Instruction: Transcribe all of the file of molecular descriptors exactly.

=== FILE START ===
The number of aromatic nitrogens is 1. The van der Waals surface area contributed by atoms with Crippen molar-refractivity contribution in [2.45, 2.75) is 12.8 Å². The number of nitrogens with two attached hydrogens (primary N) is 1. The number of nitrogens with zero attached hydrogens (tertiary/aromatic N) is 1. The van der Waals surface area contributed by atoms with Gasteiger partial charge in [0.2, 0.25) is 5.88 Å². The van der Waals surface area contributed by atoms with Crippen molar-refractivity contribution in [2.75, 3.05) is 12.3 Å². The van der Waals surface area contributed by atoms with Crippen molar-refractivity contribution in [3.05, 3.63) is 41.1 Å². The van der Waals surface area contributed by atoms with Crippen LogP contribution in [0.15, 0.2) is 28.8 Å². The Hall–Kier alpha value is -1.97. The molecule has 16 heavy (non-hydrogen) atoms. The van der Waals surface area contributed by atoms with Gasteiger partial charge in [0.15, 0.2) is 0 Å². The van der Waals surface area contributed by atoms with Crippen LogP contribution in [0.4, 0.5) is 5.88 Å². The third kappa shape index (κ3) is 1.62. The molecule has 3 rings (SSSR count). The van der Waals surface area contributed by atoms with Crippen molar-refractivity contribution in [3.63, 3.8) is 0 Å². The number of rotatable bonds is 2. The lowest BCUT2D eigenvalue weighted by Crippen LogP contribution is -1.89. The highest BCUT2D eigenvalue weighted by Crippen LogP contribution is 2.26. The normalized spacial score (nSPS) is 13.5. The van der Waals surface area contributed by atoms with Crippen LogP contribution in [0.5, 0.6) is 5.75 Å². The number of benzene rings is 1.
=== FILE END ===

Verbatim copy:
The number of aromatic nitrogens is 1. The van der Waals surface area contributed by atoms with Crippen molar-refractivity contribution in [2.45, 2.75) is 12.8 Å². The number of nitrogens with two attached hydrogens (primary N) is 1. The number of nitrogens with zero attached hydrogens (tertiary/aromatic N) is 1. The van der Waals surface area contributed by atoms with Gasteiger partial charge in [0.2, 0.25) is 5.88 Å². The van der Waals surface area contributed by atoms with Crippen molar-refractivity contribution in [2.75, 3.05) is 12.3 Å². The van der Waals surface area contributed by atoms with Crippen molar-refractivity contribution in [3.05, 3.63) is 41.1 Å². The van der Waals surface area contributed by atoms with Crippen LogP contribution in [0.15, 0.2) is 28.8 Å². The Hall–Kier alpha value is -1.97. The molecule has 16 heavy (non-hydrogen) atoms. The van der Waals surface area contributed by atoms with Gasteiger partial charge in [0.15, 0.2) is 0 Å². The van der Waals surface area contributed by atoms with Crippen LogP contribution in [0.4, 0.5) is 5.88 Å². The third kappa shape index (κ3) is 1.62. The molecule has 3 rings (SSSR count). The van der Waals surface area contributed by atoms with Crippen molar-refractivity contribution in [3.63, 3.8) is 0 Å². The number of rotatable bonds is 2. The lowest BCUT2D eigenvalue weighted by Crippen LogP contribution is -1.89. The highest BCUT2D eigenvalue weighted by Crippen LogP contribution is 2.26. The normalized spacial score (nSPS) is 13.5. The van der Waals surface area contributed by atoms with Crippen LogP contribution in [0.5, 0.6) is 5.75 Å². The number of benzene rings is 1.